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Small business woes: 20 percent of downtown businesses lost

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MADISON (WKOW) -- Governor Evers announced more funding for small business support Thursday. Genna's Cocktail Lounge by Capitol Square hopes to receive some of those funds.

Faithful customer, Clay Konnor, calls Genna's the "living room of Madison."

"It's been a central meeting place for so many friends over decades," he said.

A fixture on Capitol Square since 1993, Genna's roots date back even earlier to when it first opened on University Avenue in 1964.

They'd been able to survive through the summer and fall, but in a Facebook post on Thursday, Genna's announced they'd be shuttering their doors indefinitely.

"You can't really run a liquor store out of a bar and have it be profitable, and that's about all you can do in the cold weather," said Konnor.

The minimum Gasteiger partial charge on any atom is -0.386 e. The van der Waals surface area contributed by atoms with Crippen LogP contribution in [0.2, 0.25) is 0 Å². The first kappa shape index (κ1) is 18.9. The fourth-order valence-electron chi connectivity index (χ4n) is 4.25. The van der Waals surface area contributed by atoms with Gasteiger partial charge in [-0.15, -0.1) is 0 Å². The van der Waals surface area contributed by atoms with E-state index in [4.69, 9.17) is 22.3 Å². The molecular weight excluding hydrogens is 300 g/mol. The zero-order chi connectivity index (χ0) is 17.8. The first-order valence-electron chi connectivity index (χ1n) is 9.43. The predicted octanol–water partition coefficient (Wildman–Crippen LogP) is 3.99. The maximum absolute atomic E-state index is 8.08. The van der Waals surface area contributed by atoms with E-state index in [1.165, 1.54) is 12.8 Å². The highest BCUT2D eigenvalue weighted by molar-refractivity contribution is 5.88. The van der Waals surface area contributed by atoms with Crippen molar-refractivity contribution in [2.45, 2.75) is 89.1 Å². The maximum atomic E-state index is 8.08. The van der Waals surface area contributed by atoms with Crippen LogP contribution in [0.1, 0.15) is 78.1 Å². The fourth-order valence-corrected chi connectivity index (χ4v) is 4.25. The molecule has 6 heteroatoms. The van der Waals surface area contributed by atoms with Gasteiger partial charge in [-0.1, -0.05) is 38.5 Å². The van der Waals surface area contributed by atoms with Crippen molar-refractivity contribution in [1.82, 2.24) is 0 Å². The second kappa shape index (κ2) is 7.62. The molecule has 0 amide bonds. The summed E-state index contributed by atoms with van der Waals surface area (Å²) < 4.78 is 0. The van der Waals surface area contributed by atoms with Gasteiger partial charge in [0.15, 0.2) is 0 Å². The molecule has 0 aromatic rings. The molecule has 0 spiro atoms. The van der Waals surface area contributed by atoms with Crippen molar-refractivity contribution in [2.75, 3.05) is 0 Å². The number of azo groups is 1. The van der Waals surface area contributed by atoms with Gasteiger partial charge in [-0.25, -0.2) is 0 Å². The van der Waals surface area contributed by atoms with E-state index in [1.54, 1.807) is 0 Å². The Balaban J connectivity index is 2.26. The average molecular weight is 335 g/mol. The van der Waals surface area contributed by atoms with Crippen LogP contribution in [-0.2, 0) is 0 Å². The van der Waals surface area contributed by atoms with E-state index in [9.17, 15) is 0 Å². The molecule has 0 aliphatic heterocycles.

Since March, Genna's had been struggling to operate. Konnor and other loyal patrons have teamed up to raise money in an effort to get Genna's through the next few months.

"The pandemic has hit a lot of businesses hard, but I think none harder than small, family-owned businesses, who really rely on almost daily income to keep them rolling, to pay their employees, to pay their expenses," said Konnor.

Genna's is just one of many small businesses shutting down in Madison.

Tiffany Kenney, the executive director of Madison's Central Business Improvement District (BID), says State Street especially is suffering.

As of May 30th, she says there were 152 businesses on State Street.

"I've lost 30 of them, I'm going to keep as many of the rest of them as I can," said Kenney.

According to the BID, Madison has lost 30 businesses since then, which equates to 20 percent of downtown businesses.

Business owners say PPP funds, donations and the upcoming grant money are helpful but feel they'll likely need more support on a federal level.

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Jessica Viti

Intern, WKOW TV

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